- Have your own business and you need to work;
- attend school under the conditions identified under Educational program; or
- carry on research or similar work, for which you or the other person received a grant.
- If someone you know, but is not related to you is taking care of your child(ren). Remember you will need this persons social insurance number to declare the cost which means the government knows they made money. So, make sure this person is aware they will have to declare this on their tax return.
You can't declare if:
- If you are looking for work
- If someone related to you through blood, adoption or marriage is looking after your child(ren).
What kind of child care can I claim?
- Any individual (not related) providing child care services;
- Day nursery schools and daycare centres;
- Educational institutions, for the part of the fees that relate to child care services;
- Day camps and day sports where the goal of the camp or sports is to take care of your child ; or
- Boarding schools, overnight sports schools, or camps where the child spends the night
What's a child's fitness tax?
It's a tax break you get if your child is in a fitness program.
A fitness program means it must:
- be ongoing (last at least eight consecutive weeks or, in the case of children's camps, five consecutive days);
- be supervised;
- be suitable for children; and
- require significant physical activity.
Significant amount of physical activity means:
The activity must increase the child’s heart rate, plus one or more of:
- muscular strength,
- muscular endurance,
- flexibility, and/or
The following situations do not qualify:
- activities where riding in, or on, a motorized vehicle is an essential part of the activity;
- self-directed (unsupervised) activities;
- activities that are part of a regular school program like P.E. class; or
- sports programs in schools.
- food and accommodations related to being part of a fitness program
- watching your child(ren) play videogames
- equipment purchased in order to participate in the sport. If the equipment is part of the registration fee then it’s ok. For example, some registration forms might include jersey, then it’s ok.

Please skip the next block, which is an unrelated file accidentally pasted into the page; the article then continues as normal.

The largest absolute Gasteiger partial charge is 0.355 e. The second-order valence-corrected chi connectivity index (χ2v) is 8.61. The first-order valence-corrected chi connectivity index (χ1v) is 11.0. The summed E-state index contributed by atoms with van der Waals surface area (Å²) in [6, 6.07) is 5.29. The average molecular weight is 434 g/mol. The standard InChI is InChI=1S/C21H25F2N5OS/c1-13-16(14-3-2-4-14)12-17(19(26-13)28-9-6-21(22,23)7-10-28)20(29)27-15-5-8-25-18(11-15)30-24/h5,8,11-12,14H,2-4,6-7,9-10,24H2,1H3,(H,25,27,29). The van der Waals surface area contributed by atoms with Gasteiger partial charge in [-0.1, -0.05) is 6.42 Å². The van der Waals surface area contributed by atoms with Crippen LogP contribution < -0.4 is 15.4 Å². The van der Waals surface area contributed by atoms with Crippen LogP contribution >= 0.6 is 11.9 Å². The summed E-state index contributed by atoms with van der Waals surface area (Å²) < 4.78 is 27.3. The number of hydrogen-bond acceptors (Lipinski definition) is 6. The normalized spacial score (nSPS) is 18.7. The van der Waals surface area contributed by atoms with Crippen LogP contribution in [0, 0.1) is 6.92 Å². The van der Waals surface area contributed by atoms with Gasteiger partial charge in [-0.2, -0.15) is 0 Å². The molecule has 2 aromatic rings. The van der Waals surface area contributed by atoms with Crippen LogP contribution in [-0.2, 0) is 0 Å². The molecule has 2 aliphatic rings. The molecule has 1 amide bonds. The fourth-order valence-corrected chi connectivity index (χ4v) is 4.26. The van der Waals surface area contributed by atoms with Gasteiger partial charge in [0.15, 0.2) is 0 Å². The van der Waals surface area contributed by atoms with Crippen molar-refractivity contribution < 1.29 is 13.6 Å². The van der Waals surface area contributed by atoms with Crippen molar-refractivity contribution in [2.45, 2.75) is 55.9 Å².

Make sure to keep all your receipts because you’ll have to submit them.
What is the child tax benefit?
The Canada Child Benefit is a tax benefit available to families, single parents or caregivers of children under the age of 18 in Canada.
Information on the Canada Child Benefit (CCB)
- You can apply as soon as your child is born
- Or as soon as a child starts living with you
- Tax-free monthly payment made to eligible families
- Helps with the costs of raising a child
- For children under 18 years of age.
- To get your CCB you need to file your taxes every year, even if you don’t have income
- CCB is paid over a year through July to June based on your tax return from the year before
- The person who is mainly responsible for the care and upbringing of the child should apply for the CCB
You can download the Canada Child benefit application here
What is the Disability Tax Credit?
The disability tax credit (DTC) is a non-refundable tax credit that helps people with disabilities or people who take care of people with disabilities.
- It is meant to reduce the amount of income tax they may have to pay each year
- An individual may claim the disability amount once they are eligible for the DTC
- This amount includes a supplement for persons under 18 years of age at the end of the year
- DTC helps relieve disability costs, since these are unavoidable additional expenses that other taxpayers don’t have
Who is eligible for the Disability Tax Credit?
You are eligible for the DTC only if the government approves Form T2201, (Disability Tax Credit Certificate).
- A medical practitioner has to fill out and certify that you have a severe and prolonged impairment and must describe its effects
- Medical practitioners could be a family doctor, psychiatrist, nurse practitioner
You can download the form here
What are medical costs?
There are hundreds of things that can be claimed, some need prescriptions and some don’t. You can claim things ranging from crutches to prescriptions. Remember to keep your receipts because you will need to submit them. Check out this detailed list.
Do I get all my money back for my medical expenses?
No, you only get a percentage of your expenses back. The calculation is this: you take your total expenses and subtract 3% of your annual income and that’s what you would get back.
1.last year you had $2000 in medical expenses and you made $22,600.
2.Calculate 3% of $22,600 = $678
3.Minus $678 from $2000 = $1322.
4.Which means you would receive $1322 back from your medical claims
Do I have to pay taxes on an inheritance?
No, but if you are on income assistance, disability or employment insurance you need to tell them that you received that money. If you are not honest about it and you are caught there are penalties starting with being cut off from the service.
How do I get a GST cheque?
The government automatically calculates how much your payments are and will send you cheques.